The creation of “green jobs” is a way to kill several birds with one stone – employment, energy, and the environment.
Rio+20 certainly has the potential to further the dialogue around the creation of green jobs. For one, government regulation is a significant driver of green job creation. I saw this directly when working in the mergers and acquisitions team for Samsung Corporation several years ago. At the time, Samsung was revisiting its strategy in the photovoltaic sector. One of the company’s main dilemmas was where in the solar power supply chain investments should be made over the next several decades. Part of that question revolved around the projected/expected demand for solar energy. And – surprise, surprise – demand turned out to be driven largely by government subsidies for solar power. California, Germany, Spain, and several other locations where government subsidies reduced the cost of solar power turned out to be key locations for companies like Samsung. Where government invested its political will, companies invested their money – and green jobs followed suit.
Exhibit: Number and percent distribution of establishments in industries where green goods and services are classified, by industry sector, 2009 (Source: US BLS)
|Industry sector||Number of establishments||Percent distribution|
|Professional and business services||779,100||36.2|
|Other services (Repair and maintenance services, Professional organizations)||183,300||8.5|
|Natural resources and mining||88,700||4.1|
|Trade, transportation, and utilities||49,300||2.3|
|Education and health services||26,400||1.2|
|All other sectors||10,400||0.5|
This is the logic for how governments spur job creation. Of course, if governments were interested in maximizing job creation without looking at what type of job was created, then a different logic applies. For example, the government “creates” more jobs per dollar it invests in several other industries than it does for its renewable energy investments. This is the argument made by the Rio+20 Green Jobs and Social Inclusion Brief, which is part of the 13 briefs prepared for the conference. “In summary,” one of the brief’s paragraphs concludes, “the employment benefit of green solutions is not evident across the board…” What this means is that, as economists say, there is no such thing as a free lunch. If we want to create jobs, that’s one singular goal. But if we want to accomplish several other goals in the process, then we might have to sacrifice some quantity of job creation to get other things done – a.k.a, to have quantity and quality job creation.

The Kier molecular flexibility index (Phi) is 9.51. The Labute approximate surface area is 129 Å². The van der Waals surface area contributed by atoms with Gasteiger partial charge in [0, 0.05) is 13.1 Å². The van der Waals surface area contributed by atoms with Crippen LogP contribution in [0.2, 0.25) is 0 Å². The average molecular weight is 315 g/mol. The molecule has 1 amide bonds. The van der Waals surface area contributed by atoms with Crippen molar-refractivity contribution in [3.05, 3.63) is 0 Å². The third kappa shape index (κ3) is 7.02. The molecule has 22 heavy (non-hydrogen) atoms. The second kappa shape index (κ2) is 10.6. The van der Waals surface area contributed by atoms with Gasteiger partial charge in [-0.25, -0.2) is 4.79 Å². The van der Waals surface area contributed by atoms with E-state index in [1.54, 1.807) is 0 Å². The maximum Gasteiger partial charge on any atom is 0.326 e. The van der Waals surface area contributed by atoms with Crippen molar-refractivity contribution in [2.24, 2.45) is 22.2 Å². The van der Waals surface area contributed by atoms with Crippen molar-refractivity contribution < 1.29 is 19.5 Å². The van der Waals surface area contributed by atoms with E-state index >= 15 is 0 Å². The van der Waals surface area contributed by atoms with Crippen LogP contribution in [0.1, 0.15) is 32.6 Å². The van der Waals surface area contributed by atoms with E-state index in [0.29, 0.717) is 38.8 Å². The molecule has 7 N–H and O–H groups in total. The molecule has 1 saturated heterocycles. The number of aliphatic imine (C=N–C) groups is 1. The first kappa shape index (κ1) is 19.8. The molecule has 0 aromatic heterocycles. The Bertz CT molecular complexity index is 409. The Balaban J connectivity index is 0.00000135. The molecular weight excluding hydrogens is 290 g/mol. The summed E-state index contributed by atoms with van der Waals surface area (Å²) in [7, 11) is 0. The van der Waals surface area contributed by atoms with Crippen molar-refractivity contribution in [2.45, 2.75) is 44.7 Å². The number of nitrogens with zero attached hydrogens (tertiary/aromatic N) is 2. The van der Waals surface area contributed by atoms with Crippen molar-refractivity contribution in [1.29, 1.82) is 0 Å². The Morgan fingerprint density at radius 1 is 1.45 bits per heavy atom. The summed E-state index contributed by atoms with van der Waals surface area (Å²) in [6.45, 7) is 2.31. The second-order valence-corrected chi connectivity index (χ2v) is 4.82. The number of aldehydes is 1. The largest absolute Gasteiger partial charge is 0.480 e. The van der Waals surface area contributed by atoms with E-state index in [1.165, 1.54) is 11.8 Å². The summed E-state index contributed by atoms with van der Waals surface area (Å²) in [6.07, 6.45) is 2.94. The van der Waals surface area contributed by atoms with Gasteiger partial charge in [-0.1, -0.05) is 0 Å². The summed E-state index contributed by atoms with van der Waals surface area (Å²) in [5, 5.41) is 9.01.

Clearly, some argue that you can productively combine the two goals. Here is one statement that the environmental group Apollo Alliance made in Time Magazine:
“The hard work of decarbonizing the American economy will actually create millions of new jobs. Someone, after all, will need to produce alternative power, increase energy efficiency and overhaul wasteful buildings. Angelides notes that between now and 2030, 75% of the buildings in the U.S. will either be new or substantially rehabilitated. Our inefficient, dangerously unstable electrical grid will need to be overhauled. The jobs that will go into that kind of work can be green-collar — provided that the government adopts the kind of policies that incentivize environmentally friendly choices. “Green jobs won’t be sprouting up only in new technology fields” like solar energy, says Angelides, whose group is calling for a $300 billion investment in green jobs over the next 10 years. “We’ll be creating jobs in the industrial sector.””
There is another logic to the green jobs debate – and this is the one that policy-makers might find easier to discuss at Rio+20. That logic is as follows: environmental standards, technologies, and infrastructure in general are becoming cleaner and more efficient in a very general sense. That means that investments into improving and upgrading infrastructure, and building new infrastructure are, in one sense, de facto green job-creating investments. Simply put, new infrastructure and newer cars are greener than the old stuff.
Readers who are interested in policy, Rio+20, and green jobs maybe also be interested in sources of green jobs. I looked at some resources available.
GreenJobs.com currently lists about 320 jobs. Some of them are green in a direct way, such as a job for SolarCity, a full-service solar power company. Others are less related, like voter outreach for environmental issues. This organization also helps job seekers directly: “Services to candidates which include the opportunity to apply for jobs, list their resume/CV, obtain guidance on finding and applying for jobs, gain background information on the RE industries and have access to a directory of RE companies and organizations.”
Treehugger – more media outlet than straight-up job site, Treehugger nevertheless contains many jobs that are not listed on the previous two websites.
Michael Belinsky is a 2012 graduate of the Harvard Kennedy School Master in Public Policy program.